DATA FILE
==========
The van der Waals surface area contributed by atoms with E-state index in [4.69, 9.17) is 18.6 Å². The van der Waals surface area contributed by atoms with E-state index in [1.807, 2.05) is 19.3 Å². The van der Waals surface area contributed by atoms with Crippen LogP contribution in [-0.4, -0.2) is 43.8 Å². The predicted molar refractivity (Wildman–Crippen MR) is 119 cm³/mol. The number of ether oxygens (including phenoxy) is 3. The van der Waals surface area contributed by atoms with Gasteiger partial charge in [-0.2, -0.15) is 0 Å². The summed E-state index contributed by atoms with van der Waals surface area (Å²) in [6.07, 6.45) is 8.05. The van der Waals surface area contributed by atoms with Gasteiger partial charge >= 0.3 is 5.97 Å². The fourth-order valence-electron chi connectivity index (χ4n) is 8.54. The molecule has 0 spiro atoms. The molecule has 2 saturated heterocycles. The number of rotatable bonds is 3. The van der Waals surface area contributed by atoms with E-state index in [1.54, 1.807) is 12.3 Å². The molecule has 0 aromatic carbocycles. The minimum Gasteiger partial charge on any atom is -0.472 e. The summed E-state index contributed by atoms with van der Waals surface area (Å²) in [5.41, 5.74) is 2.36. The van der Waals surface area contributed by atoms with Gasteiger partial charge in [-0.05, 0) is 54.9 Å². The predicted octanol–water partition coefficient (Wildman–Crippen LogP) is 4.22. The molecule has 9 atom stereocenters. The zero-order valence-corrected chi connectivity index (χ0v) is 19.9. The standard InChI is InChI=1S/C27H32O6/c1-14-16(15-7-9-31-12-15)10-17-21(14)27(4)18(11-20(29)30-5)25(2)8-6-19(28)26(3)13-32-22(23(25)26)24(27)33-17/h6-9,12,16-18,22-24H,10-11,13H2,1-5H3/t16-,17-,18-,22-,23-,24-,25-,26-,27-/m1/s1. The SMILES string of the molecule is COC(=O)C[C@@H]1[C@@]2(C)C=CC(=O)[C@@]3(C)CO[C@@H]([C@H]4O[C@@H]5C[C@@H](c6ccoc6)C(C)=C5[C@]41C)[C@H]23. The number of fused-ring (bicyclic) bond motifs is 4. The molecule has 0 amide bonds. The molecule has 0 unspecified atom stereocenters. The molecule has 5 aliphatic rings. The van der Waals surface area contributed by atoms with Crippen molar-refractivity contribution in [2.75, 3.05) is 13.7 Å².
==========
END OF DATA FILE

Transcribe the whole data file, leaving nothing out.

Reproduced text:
The van der Waals surface area contributed by atoms with E-state index in [4.69, 9.17) is 18.6 Å². The van der Waals surface area contributed by atoms with E-state index in [1.807, 2.05) is 19.3 Å². The van der Waals surface area contributed by atoms with Crippen LogP contribution in [-0.4, -0.2) is 43.8 Å². The predicted molar refractivity (Wildman–Crippen MR) is 119 cm³/mol. The number of ether oxygens (including phenoxy) is 3. The van der Waals surface area contributed by atoms with Gasteiger partial charge in [-0.2, -0.15) is 0 Å². The summed E-state index contributed by atoms with van der Waals surface area (Å²) in [6.07, 6.45) is 8.05. The van der Waals surface area contributed by atoms with Gasteiger partial charge >= 0.3 is 5.97 Å². The fourth-order valence-electron chi connectivity index (χ4n) is 8.54. The molecule has 0 spiro atoms. The molecule has 2 saturated heterocycles. The number of rotatable bonds is 3. The van der Waals surface area contributed by atoms with E-state index in [1.54, 1.807) is 12.3 Å². The molecule has 0 aromatic carbocycles. The minimum Gasteiger partial charge on any atom is -0.472 e. The summed E-state index contributed by atoms with van der Waals surface area (Å²) in [5.41, 5.74) is 2.36. The van der Waals surface area contributed by atoms with Gasteiger partial charge in [-0.05, 0) is 54.9 Å². The predicted octanol–water partition coefficient (Wildman–Crippen LogP) is 4.22. The molecule has 9 atom stereocenters. The zero-order valence-corrected chi connectivity index (χ0v) is 19.9. The standard InChI is InChI=1S/C27H32O6/c1-14-16(15-7-9-31-12-15)10-17-21(14)27(4)18(11-20(29)30-5)25(2)8-6-19(28)26(3)13-32-22(23(25)26)24(27)33-17/h6-9,12,16-18,22-24H,10-11,13H2,1-5H3/t16-,17-,18-,22-,23-,24-,25-,26-,27-/m1/s1. The SMILES string of the molecule is COC(=O)C[C@@H]1[C@@]2(C)C=CC(=O)[C@@]3(C)CO[C@@H]([C@H]4O[C@@H]5C[C@@H](c6ccoc6)C(C)=C5[C@]41C)[C@H]23. The number of fused-ring (bicyclic) bond motifs is 4. The molecule has 0 amide bonds. The molecule has 0 unspecified atom stereocenters. The molecule has 5 aliphatic rings. The van der Waals surface area contributed by atoms with Crippen molar-refractivity contribution in [2.75, 3.05) is 13.7 Å².